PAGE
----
He landed at Swakopmund without difficulty. A British squadron had sunk von Spee and his ships off the Falkland Islands. With great speed he advanced on to the central railway at Karibib, sent a force to take Windhuk and the wireless south station, and reorganised his force to push on after such Germans as had gone north.
Smuts remained in Pretoria in his office, preparing and organising. As well as Minister of Defence he acted as Prime Minister. He worked with fury. He hustled the whole Government and the departments. He appeared untirable, and any reverse seemed only to spur him on to greater energy, but he was not happy. He was weary of the office work. The strain of the rebellion had been great. He wanted a change. He was eating his heart out to be on the move. Messages from Botha showed him how good life was out in the open, in action, ordering, commanding, moving, as in the old days with his men in the Cape raid. Botha was a new man now that he was fighting a real enemy. The depression of the rebellion had fallen away from him. He was like a schoolboy. Smuts yearned for that life. He wanted to be there.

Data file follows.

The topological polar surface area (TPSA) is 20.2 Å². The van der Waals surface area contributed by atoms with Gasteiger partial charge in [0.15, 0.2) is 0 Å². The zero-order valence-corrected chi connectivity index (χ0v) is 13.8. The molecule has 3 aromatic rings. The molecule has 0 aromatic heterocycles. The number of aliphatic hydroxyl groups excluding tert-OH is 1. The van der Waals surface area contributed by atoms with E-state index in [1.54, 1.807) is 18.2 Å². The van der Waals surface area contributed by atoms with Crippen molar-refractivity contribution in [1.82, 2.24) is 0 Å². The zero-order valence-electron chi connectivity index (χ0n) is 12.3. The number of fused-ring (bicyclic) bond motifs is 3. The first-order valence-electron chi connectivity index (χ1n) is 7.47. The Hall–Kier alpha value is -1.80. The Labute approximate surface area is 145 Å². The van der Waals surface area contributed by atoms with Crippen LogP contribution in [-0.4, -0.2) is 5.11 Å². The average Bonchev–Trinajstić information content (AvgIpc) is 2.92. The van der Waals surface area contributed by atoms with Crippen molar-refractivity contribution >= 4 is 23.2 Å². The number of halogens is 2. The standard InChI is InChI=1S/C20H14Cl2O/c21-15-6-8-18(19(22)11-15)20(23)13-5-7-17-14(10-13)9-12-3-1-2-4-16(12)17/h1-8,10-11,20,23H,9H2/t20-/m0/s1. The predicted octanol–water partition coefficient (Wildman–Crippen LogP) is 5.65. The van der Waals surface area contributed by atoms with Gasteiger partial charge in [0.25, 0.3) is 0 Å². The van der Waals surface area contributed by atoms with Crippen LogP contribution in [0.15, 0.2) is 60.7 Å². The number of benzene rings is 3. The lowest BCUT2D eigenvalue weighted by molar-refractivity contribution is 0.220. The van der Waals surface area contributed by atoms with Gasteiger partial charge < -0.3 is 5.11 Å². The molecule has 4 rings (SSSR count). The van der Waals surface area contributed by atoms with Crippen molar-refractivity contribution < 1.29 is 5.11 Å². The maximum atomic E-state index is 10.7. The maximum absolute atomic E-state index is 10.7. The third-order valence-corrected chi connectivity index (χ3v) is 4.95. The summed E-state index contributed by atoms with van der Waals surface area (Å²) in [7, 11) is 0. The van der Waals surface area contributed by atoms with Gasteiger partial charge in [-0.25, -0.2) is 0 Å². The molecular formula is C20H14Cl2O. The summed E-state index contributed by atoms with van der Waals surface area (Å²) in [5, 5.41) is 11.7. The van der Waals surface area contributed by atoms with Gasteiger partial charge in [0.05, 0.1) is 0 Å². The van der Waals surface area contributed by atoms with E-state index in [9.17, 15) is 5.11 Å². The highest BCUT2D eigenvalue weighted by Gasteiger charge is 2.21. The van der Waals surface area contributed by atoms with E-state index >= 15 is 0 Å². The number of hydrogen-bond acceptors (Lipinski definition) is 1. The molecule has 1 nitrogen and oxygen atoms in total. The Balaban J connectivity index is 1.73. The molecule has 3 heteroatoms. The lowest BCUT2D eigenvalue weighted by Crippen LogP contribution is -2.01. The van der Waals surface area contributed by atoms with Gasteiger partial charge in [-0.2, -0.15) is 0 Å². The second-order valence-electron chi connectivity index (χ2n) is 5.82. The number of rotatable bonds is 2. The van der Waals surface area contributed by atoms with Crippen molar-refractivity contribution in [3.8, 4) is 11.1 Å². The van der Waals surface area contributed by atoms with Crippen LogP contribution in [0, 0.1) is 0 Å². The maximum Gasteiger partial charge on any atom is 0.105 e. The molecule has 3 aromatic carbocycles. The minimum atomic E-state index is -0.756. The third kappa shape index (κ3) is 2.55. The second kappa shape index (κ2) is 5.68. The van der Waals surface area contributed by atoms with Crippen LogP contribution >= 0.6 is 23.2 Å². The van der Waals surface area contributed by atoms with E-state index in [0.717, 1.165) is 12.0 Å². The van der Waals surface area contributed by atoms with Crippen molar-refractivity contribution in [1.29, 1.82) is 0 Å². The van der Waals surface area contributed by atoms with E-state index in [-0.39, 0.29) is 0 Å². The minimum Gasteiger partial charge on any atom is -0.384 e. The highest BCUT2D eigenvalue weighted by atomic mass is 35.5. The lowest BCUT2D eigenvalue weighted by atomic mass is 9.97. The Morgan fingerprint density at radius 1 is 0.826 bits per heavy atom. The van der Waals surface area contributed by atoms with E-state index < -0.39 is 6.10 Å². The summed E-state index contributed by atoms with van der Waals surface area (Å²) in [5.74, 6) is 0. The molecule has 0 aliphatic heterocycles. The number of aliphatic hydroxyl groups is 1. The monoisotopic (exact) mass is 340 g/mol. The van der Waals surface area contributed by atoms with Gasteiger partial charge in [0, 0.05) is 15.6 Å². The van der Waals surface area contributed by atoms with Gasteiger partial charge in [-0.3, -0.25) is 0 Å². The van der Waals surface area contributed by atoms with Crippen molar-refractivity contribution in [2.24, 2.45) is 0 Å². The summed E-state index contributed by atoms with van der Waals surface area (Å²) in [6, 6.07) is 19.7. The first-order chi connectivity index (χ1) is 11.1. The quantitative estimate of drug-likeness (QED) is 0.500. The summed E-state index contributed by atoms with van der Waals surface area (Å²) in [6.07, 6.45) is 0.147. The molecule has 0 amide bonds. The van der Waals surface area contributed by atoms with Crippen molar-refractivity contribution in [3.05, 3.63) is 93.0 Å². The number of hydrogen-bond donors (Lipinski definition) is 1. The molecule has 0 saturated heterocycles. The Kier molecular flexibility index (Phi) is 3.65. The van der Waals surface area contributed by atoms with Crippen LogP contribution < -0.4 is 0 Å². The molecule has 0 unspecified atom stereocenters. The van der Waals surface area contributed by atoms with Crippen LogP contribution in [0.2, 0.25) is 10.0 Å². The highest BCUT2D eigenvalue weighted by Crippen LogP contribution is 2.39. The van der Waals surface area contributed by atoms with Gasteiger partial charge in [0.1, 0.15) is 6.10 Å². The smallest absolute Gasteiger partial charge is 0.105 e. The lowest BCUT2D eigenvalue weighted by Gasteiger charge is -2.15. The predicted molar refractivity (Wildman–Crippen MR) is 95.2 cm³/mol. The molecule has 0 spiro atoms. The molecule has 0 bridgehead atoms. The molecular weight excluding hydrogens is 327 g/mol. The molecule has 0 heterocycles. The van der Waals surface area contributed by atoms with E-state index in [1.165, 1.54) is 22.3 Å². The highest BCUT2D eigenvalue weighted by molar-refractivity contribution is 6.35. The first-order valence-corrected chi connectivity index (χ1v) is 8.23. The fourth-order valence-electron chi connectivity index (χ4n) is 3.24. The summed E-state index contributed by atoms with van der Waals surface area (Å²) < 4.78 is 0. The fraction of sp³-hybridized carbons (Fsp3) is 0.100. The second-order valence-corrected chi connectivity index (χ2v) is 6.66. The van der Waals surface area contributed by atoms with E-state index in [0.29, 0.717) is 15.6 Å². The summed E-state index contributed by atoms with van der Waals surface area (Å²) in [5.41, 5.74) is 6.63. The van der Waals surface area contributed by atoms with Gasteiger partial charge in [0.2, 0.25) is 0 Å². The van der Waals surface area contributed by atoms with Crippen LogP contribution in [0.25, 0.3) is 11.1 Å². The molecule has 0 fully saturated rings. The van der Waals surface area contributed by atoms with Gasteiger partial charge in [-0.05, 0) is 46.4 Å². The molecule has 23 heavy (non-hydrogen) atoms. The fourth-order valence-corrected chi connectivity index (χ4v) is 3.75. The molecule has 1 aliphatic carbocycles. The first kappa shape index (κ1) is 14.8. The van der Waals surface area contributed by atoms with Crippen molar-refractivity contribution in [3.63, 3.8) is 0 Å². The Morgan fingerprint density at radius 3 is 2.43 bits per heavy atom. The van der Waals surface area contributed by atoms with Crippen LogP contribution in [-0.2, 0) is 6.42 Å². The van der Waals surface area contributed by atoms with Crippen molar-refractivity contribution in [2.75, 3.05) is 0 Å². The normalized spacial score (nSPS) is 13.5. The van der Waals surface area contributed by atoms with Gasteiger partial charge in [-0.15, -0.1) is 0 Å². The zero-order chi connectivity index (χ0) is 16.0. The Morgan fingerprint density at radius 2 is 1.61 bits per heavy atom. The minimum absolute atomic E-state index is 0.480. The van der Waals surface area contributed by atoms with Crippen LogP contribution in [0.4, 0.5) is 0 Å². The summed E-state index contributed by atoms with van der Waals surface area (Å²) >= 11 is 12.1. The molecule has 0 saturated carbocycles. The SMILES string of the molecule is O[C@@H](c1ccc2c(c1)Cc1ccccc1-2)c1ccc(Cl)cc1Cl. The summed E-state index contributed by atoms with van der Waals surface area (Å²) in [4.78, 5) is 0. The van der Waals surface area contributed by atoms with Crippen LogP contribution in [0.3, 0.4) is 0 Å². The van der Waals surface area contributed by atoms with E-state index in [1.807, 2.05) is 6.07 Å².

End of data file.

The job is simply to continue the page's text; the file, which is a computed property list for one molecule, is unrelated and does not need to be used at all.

The speed of the three columns in the south also did not satisfy him. It was vital that someone should control them from one centre, so as to time them to advance together and at top speed and so pinch the enemy in between themselves and Botha's column. He did not believe anyone could control them as well as he could. He did not trust anyone else to do it. He must be there himself, with everything right under his own hand.